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RetroChallenge Jan 2016: Not Quite According To Plan, But Progress Anyway.


Veteran Member
Dec 28, 2011
Hey, it's been two weeks w/o a post! Need to make sure I don't do that again.

Real life's been busy; lately I've been reading Phase-Locked Loop literature (This book by Floyd Gardner is especially informative if you've had control theory), and figuring out how to convert the analog PLL on my IBM PC Floppy Disk Controller card to the digital domain (see last page of PDF). I've spent part of today hooking up my 5.25" floppy drive today to an FPGA logic analyzer that I synthesized... only to have to take it apart in the past 30 minutes.

The FPGA dev board I'm using has level shifters to clamp down to Low-Voltage TTL (3.3V), which will still be accepted as valid logic-high by any TTL-compatible circuit. Kinda like Postel's Law for digital logic. What I didn't take into account was the drive strength required to pull down floppy control signals low. When I initially had my circuit set up, FPGA outputting high would give me 5.15 V, and an output low was 2.75 V. This is above the threshold for a TTL logic high (2.4 V), so the FPGA was driving the floppy high no matter the FPGA pin's current logic state! Changing the drive current to the max of 24mA only helped a bit- 2.69 V- so the FPGA alone just couldn't do the job :(.

I'll get to this in another post, but the entire floppy interface is pretty much active low. Multiple drives can share the same cable and there exists a termination resistor on the end of the line, presumably to prevent transmission-line effects from corrupting signals sent down the cable. In addition, I suspect (and do not have time to check) that the terminating resistor is also a pullup, as input pins on the floppy read 5V even when nothing's connected. On old floppy drives, this termination resistor is 150 Ohms; a chip needs to be able to send possibly up to 34mA of current down the line in order to drive the line low; modern chips, even 74ACT series (which I assumed were the overall best type of 7400-series chips out there) cannot drive this much current. If more current is required, the low voltage will be pulled back up to deliver the required current (regardless of whether the termination resistor is a pullup or not).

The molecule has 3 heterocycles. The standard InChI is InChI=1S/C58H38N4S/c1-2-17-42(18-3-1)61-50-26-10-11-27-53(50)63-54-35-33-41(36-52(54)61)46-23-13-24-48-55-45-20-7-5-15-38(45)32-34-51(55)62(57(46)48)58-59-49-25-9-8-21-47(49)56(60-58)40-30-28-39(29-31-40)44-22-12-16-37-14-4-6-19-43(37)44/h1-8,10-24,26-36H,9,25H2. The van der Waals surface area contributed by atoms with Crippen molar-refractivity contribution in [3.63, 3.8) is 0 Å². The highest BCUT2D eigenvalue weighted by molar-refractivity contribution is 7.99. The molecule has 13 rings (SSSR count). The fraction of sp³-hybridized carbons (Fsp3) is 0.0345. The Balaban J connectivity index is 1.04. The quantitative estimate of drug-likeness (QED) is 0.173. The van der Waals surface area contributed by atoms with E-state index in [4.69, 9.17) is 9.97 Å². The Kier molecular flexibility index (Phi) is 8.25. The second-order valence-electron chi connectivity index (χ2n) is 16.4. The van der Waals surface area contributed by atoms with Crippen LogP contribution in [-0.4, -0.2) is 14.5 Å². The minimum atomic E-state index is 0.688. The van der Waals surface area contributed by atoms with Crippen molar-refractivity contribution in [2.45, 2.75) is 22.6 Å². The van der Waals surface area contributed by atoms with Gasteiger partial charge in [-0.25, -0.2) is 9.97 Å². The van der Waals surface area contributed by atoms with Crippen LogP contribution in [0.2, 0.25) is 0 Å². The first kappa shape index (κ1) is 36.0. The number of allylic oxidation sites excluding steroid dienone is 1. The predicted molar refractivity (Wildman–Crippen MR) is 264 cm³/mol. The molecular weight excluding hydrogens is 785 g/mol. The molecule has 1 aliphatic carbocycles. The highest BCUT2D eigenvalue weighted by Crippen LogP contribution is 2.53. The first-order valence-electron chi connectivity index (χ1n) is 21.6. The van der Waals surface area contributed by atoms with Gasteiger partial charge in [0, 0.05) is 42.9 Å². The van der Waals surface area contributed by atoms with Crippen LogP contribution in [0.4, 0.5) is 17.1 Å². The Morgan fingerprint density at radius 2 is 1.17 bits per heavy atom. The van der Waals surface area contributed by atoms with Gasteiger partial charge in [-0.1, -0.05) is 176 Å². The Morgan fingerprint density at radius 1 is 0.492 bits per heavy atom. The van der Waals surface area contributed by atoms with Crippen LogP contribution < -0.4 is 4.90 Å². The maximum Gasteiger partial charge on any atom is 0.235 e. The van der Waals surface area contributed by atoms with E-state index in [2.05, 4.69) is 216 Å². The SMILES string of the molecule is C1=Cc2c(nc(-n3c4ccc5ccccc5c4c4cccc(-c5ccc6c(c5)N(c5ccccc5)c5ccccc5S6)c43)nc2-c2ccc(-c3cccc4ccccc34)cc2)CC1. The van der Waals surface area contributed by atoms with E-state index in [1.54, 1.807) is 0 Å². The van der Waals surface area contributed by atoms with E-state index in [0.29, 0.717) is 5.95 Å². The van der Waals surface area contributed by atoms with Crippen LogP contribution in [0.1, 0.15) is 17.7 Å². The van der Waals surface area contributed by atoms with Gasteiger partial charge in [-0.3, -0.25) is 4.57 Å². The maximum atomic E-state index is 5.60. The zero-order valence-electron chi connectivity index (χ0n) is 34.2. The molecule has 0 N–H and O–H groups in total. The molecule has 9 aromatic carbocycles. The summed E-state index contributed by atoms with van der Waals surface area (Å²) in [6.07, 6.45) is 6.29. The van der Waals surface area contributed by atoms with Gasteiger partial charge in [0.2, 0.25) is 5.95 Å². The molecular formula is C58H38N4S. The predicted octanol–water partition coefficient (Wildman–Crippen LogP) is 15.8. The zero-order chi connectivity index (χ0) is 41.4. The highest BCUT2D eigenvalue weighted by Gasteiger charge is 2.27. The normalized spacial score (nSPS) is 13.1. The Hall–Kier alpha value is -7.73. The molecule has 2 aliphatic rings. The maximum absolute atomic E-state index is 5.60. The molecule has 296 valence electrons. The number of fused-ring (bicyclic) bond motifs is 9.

So right now, I'm looking for TTL parts capable of sourcing the required current; I was recommended the 7438, 7406, or 7407. I've currently been having luck with a 74F125 (F-series I believe a modern high-power TTL class); I can at least blink the drive LED now :p. Incidentally, the IBM PC floppy controller uses 7438s, plus parts of an MC3487 differential line driver to deliver the required current.

Hopefully, I'll be back on track by tomorrow night so I can grab some actual floppy waveforms :).

I would like to thank Eric Smith aka brouhaha for taking some time to discuss this with me. You should give him a follow if you like vintage stuff :D.